Monday, May 18, 2009

But Does School Choice Work?

As Vercingetorix recently pointed out, there exists a video that makes Obama look really bad on the issue of school choice. I, for one, support the DC voucher program, mostly because I'm in the "try something different, see what works" camp. The video, however, has its problems, to say the least.
First, it portrays Obama as the leading force behind ending the program. As in "working with congressional Democrats, Obama has effectively killed the program." Let's be clear that it's the congressional Democrats who have been leading the charge to end it. Obama actually pushed through a compromise that allows students currently in the program to graduate. Maybe he's not forceful enough in his support, but let's not pretend he's the evil bogeyman actively trying to destroy little kids' lives.

Second, in fine Michael Moore fashion, Reason.TV — in lieu of honest statistical analysis — throws around nice sounding numbers as if they somehow prove their point. The video claims that students gained "19 months advancement in reading" from joining the program. Actually, it was 3.7 months. The "19 months" was for one particular subgroup. The folks at Reason looked at all the data, picked the subgroup that did best and said, "Look — it works!" As Michael Moore has proved, one can "prove" anything by looking at a giant chart of numbers and picking out the biggest.

If you actually read the Department of Education's analysis of the DC Opportunity Scholarship Program, you'll find there was a slight, but (apparently) statistically significant improvement in reading scores for participants, but no corresponding improvement for math, safety (except as "perceived" by parents), or satisfaction. Weighed against loss of funds for public schools and using tax dollars for religious institutions (liberals' complaints), it's hardly a slam-dunk winner. But, sure, if I were king I'd let it run longer so we can gather more evidence before shutting it down.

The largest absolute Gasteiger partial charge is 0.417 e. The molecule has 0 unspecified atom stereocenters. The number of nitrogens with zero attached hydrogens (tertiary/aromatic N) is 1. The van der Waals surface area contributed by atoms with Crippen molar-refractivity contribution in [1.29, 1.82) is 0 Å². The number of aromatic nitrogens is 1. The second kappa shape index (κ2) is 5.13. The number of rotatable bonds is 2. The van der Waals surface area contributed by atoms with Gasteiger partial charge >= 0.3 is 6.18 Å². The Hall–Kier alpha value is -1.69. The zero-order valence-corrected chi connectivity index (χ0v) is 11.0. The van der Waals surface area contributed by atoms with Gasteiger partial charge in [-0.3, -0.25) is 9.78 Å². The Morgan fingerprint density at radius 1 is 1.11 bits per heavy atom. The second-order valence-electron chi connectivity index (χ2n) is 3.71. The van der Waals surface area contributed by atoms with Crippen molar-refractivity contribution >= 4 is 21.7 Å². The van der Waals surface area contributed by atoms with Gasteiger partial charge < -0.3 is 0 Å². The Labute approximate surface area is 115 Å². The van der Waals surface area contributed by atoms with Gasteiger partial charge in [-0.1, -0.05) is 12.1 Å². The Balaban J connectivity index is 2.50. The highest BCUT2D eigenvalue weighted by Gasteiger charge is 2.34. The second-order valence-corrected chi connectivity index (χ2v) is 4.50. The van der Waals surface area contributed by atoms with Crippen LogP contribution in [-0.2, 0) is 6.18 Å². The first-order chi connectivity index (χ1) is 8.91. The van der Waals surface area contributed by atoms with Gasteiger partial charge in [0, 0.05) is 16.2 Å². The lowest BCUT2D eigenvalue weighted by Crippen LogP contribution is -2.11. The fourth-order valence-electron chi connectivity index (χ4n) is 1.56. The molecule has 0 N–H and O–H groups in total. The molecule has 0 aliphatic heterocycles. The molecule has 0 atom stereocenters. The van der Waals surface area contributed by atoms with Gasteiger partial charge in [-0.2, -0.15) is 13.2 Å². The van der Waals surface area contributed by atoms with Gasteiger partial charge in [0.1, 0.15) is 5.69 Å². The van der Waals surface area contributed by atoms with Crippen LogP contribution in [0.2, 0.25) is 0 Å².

The "argument for school choice is pretty basic," claims the narrator. Choice forces competition and therefore better services. It sounds nice. And it might be true. But so far the empirical evidence for this proposition is pretty thin.

This issue of school choice was dealt with pretty well in Freakonomics, and there's a recent follow-up. The authors compare students who wanted to change with those who did change schools and found that the "wanting" makes all the difference, not the school they end up in. To be fair, the Chicago lottery system they examined is not quite the same as the DC voucher program. But it's hardly a done deal that "school choice" works as the video would have you believe.

A recent article in The Economist catalogs the failures of school choice in Britain. Again, this doesn't mean it doesn't work in any fashion and shouldn't be tried, but let's not pretend for a second that it's proven to work. Reason.TV faults Obama for promising to support programs that "work" and then "failing to live up to his rhetoric." Sorry, fellas, but first you have to convince us that it actually does "work."

The good thing about videos like this is that it reminds the Michael Moore fans out there how easy it is to make a tear-jerking video that cherry-picks statistics to make a convincing emotional argument against a particular policy.

The Democrats' crime on education is that they're beholden to teachers' unions whose knee-jerk reaction is to smother any attempt at reform (to be clear: love the teachers; hate the union). In this respect, best wishes to new Secretary of Education Arne Duncan as he takes on the "blob."

1 comment:

Phutatorius said...

[This space reserved for Vercingetorix's response, once TigerHawk has written on the subject.]

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